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Kindergarten Teachers Share Insights

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The following is a portion of the March 9, 2015 Westford School Committee meeting. For other parts of the meeting, click here.

9:40 p.m. – Karen Cecere and Linda Garvey Miller, current kindergarten teachers in Westford, came to the microphone.

Miller said that expectations have changed since she began 24 years ago. Then, the only expectation was having the students writing their name, but then there was no curriculum.

Both said they do their job in terms of the curriculum, but there have been sacrifices since the curriculum is mandatory.

Cecere said that only 12 of the 24 students she has don’t do extended day, stating that’s just the nature of having both parents working. She said that those children are in school from 7 a.m. to 6 p.m.

Miller said that the curriculum is great, but it is rather stressful for the students and they often feel like failures.

Cecere said that at this age, six hours is a lot for children. Play time is needed.

Karen Cecere (right) and Linda Garvey Miller on March 9, 2015
Karen Cecere (right) and Linda Garvey Miller on March 9, 2015

9:46 p.m. – School Committee Member Erika Kohl asked if students are being overloaded. The teachers said this was the case.

Assistant Superintendent Kerry Clery said the purpose of this initiative isn’t to add more information for the students but to help achieve the optimal result: presenting information to students in small groups at a comfortable pace.

Superintendent Bill Olsen reiterated that the goal isn’t to “cram information.”

Clery noted that there are fewer standards in Common Core, but there’s a greater expectation to go in-depth.

9:49 p.m. – School Committee Member Arthur Benoit noted that all teachers at all grades say there is not enough time in a day. He then asked the teachers if the curriculum would have grown to this point, saying it’s an expectation and that new content will be added to the curriculum if the day is extended.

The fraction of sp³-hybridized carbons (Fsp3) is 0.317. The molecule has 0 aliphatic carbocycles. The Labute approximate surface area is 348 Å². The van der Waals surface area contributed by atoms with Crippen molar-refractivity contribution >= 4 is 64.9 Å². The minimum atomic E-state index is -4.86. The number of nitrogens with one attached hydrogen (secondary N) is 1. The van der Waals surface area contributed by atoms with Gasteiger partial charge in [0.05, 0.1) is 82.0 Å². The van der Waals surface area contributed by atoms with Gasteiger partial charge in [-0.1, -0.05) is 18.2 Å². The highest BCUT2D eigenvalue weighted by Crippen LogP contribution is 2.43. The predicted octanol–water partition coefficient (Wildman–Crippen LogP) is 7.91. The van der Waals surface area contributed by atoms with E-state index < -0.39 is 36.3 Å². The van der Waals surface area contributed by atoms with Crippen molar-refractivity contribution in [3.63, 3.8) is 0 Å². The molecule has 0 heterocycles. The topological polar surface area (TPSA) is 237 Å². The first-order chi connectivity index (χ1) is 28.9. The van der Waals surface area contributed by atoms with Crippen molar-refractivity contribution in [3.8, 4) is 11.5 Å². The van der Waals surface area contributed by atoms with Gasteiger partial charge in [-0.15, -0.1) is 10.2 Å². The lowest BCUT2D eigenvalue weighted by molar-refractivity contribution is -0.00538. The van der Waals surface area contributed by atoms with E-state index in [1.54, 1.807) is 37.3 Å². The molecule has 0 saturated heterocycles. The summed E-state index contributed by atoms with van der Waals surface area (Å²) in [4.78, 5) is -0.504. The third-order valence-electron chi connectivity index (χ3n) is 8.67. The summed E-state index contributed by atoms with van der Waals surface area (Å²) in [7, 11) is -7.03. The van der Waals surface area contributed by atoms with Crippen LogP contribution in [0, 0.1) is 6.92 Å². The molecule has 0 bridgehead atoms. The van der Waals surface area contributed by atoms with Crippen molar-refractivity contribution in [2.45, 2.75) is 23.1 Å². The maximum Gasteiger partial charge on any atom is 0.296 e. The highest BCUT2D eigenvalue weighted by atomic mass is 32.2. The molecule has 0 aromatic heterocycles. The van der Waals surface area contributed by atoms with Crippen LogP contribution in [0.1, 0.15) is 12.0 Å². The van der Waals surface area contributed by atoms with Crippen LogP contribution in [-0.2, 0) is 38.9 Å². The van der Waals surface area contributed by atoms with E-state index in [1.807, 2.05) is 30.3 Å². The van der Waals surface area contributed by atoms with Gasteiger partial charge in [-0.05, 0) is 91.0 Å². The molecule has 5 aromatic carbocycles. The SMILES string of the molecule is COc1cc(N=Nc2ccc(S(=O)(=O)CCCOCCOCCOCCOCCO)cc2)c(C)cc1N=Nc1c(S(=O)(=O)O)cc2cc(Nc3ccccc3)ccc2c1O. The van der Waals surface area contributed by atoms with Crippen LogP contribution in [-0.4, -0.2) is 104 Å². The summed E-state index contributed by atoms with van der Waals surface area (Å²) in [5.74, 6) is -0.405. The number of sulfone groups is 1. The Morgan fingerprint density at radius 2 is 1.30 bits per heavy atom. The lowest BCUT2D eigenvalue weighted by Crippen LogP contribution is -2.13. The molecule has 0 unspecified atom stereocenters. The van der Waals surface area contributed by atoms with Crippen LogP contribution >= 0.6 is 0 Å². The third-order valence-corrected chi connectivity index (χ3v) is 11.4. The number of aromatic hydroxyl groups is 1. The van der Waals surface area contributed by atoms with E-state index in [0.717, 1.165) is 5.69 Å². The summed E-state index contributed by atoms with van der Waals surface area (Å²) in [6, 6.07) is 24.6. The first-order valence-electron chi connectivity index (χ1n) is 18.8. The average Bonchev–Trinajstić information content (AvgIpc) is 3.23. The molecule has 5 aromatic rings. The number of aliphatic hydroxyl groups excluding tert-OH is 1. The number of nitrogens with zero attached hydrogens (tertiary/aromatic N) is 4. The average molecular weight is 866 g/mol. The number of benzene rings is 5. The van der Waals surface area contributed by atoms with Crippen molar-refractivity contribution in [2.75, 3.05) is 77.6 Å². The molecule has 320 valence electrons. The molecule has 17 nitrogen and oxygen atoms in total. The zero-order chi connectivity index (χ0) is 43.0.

Miller noted that reinforcement is not given for math due to current time limitations.

Benoit said it’s naïve to think that there would be non-curriculum items added if the day was extended. That was not being disputed, only that it would be slower.

It was also noted that recess is needed.

School Committee Member Terence Ryan asked what the ideal day is, Cecere said it’s different for everyone.

School Committee Member David Keele asked if there could be a program could be offered to help parents obtain full-day kindergarten. He said there has been a focus on offering full-day kindergarten in an “all or nothing” mode, but that there are some people saying that they don’t want that.

School Committee Chairman Tom Clay said there could be a pilot, although it was noted that 84 percent of the survey participants wanted full-day and 55 percent were willing to pay.

However, it was noted that an exact number for the fee was not included in the survey. In Groton, the cost is $5,000 and that amount might impact people’s opinions on fees.

Keele noted that there is likely a bias for parents going into kindergarten just like there is a bias against full-day kindergarten by parents whose children are already through kindergarten.

He said he would have been surprised it had been different and what is needed is options.

Olsen said that this issue will likely require compromise of some sort.

Keele doesn’t think options would be compromise.

Olsen saying that is not easy to implement in a quick period and it is not recommended for the next school year, but rather the 16’-17’ School Year.

Space problems at the Nabnasset School and additional planning is needed.

9:59 p.m. – Four more people were recognized and then additional comments would go to another meeting.

Amanda Draper of Oak Hill Road works in a modified extended day program and supports full-day for her children.

She says there are better results when conversations and choice is given to students, which is lost in half-day.

She also noted that people should realize kindergarten classrooms look different than those for older children.

Clay noted that the proposal is to depressurize the day rather than expand its content.